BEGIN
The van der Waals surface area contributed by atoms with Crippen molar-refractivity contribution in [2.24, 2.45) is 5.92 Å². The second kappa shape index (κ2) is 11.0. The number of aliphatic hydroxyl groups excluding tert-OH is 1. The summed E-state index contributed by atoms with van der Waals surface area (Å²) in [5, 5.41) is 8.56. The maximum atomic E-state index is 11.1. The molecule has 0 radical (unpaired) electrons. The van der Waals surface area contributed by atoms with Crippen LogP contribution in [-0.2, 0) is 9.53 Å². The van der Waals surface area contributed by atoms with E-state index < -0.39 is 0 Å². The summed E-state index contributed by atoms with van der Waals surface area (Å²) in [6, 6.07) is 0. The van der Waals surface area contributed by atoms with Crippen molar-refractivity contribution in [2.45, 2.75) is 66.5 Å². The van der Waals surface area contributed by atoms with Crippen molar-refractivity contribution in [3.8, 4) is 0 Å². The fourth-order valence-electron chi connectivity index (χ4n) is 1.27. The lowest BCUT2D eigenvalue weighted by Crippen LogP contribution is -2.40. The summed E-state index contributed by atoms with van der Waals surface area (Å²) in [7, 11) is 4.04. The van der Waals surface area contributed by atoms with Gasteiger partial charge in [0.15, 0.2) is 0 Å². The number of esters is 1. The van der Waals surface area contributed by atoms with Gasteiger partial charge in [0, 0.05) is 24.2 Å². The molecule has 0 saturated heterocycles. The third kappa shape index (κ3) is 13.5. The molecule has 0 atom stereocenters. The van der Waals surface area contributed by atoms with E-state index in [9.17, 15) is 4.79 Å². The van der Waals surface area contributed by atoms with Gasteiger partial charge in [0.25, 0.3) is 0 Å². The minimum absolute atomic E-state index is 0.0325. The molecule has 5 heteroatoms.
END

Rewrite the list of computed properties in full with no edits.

The van der Waals surface area contributed by atoms with Crippen molar-refractivity contribution in [2.24, 2.45) is 5.92 Å². The second kappa shape index (κ2) is 11.0. The number of aliphatic hydroxyl groups excluding tert-OH is 1. The summed E-state index contributed by atoms with van der Waals surface area (Å²) in [5, 5.41) is 8.56. The maximum atomic E-state index is 11.1. The molecule has 0 radical (unpaired) electrons. The van der Waals surface area contributed by atoms with Crippen LogP contribution in [-0.2, 0) is 9.53 Å². The van der Waals surface area contributed by atoms with E-state index < -0.39 is 0 Å². The summed E-state index contributed by atoms with van der Waals surface area (Å²) in [6, 6.07) is 0. The van der Waals surface area contributed by atoms with Crippen molar-refractivity contribution in [2.45, 2.75) is 66.5 Å². The van der Waals surface area contributed by atoms with Crippen molar-refractivity contribution in [3.8, 4) is 0 Å². The fourth-order valence-electron chi connectivity index (χ4n) is 1.27. The lowest BCUT2D eigenvalue weighted by Crippen LogP contribution is -2.40. The summed E-state index contributed by atoms with van der Waals surface area (Å²) in [7, 11) is 4.04. The van der Waals surface area contributed by atoms with Gasteiger partial charge in [0.15, 0.2) is 0 Å². The number of esters is 1. The van der Waals surface area contributed by atoms with Gasteiger partial charge in [0, 0.05) is 24.2 Å². The molecule has 0 saturated heterocycles. The third kappa shape index (κ3) is 13.5. The molecule has 0 atom stereocenters. The van der Waals surface area contributed by atoms with E-state index in [9.17, 15) is 4.79 Å². The van der Waals surface area contributed by atoms with Gasteiger partial charge in [0.25, 0.3) is 0 Å². The minimum absolute atomic E-state index is 0.0325. The molecule has 5 heteroatoms.